Comparability — Cameroon [top]

In the 2005 sample, a person is classified as mentally disabled if he/she does not have complete mental autonomy due to a mental illness.

Comparability — Colombia [top]

The question asked about mental or emotional problems that created problems for relationships with others.

Comparability — Costa Rica [top]

Both samples identify "mental illness".

Comparability — Dominican Republic [top]

In 2010, the variable identifies persons with permanent mental problems. There is a separate unharmonized source variable for permanent difficulties remembering or concentrating.

Comparability — Ecuador [top]

In the 2010 sample, a person is classified as psychologically disabled if he/she has a mental illness, more specifically, a psychiatric illness.

Comparability — Ethiopia [top]

In 2007 sample the "yes" response refers to "mental disturbance" as distinct from difficulty learning. The 1984 and 1994 censuses explicitly combined psychological and intellectual disabilities and they are therefore not included in this variable.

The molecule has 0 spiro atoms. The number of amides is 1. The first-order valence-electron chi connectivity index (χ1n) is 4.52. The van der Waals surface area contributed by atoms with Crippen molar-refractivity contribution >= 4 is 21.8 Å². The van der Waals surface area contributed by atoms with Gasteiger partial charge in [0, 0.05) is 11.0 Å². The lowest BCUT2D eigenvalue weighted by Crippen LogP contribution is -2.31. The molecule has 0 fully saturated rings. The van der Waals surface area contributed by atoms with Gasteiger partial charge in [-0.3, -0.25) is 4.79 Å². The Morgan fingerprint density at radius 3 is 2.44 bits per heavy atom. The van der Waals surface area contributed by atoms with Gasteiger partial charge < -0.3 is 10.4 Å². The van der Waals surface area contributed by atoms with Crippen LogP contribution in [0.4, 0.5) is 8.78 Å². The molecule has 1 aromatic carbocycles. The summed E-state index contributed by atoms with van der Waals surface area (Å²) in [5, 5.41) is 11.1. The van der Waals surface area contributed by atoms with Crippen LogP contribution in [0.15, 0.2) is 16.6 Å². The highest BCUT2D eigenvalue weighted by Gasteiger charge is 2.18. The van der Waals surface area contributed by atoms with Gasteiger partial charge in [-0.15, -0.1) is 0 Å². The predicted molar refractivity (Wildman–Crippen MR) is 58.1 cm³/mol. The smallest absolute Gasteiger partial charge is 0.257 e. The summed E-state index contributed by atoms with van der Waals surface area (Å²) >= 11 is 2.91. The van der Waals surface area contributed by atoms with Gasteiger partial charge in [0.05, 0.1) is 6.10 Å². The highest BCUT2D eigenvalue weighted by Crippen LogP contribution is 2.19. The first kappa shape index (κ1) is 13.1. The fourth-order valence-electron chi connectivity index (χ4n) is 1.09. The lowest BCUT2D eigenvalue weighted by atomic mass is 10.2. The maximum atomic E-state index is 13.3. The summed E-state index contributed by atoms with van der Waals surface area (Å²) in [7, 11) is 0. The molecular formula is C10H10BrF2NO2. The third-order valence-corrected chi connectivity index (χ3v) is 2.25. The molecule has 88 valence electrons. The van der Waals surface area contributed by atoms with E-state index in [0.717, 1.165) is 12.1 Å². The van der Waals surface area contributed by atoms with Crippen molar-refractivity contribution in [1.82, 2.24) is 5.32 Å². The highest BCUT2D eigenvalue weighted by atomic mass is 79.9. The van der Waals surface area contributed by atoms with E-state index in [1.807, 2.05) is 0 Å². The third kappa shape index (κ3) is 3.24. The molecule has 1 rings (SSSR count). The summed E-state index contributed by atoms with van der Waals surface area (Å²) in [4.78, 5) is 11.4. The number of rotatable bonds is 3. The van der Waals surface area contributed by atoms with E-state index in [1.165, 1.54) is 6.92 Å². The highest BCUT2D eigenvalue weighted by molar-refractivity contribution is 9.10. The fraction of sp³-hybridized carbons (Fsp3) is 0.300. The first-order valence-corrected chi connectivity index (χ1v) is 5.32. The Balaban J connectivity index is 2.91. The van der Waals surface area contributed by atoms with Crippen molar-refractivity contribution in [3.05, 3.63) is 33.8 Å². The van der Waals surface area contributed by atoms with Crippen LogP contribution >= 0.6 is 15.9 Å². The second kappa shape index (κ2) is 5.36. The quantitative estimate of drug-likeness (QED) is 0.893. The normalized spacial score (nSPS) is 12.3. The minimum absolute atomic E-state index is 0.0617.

Comparability — Haiti [top]

In the 2003 sample, a person is classified as psychologically disabled if he/she has a mental illness or problem.

Comparability — Iraq [top]

The questionnaire response was "insane" as opposed to a variety of physical disabilities enumerated on the form. There was no separate response for mental deficiency.

Comparability — Ireland [top]

The variable indicates whether a person has a long-lasting psychological or emotional condition. The question is only asked of persons present at the time of the census.

Comparability — Jamaica [top]

In both samples, the variable indicates mental illness (could range from depression to insanity). It is defined as a condition that restricts the ability to perform activities in the "manner considered normal for a human being".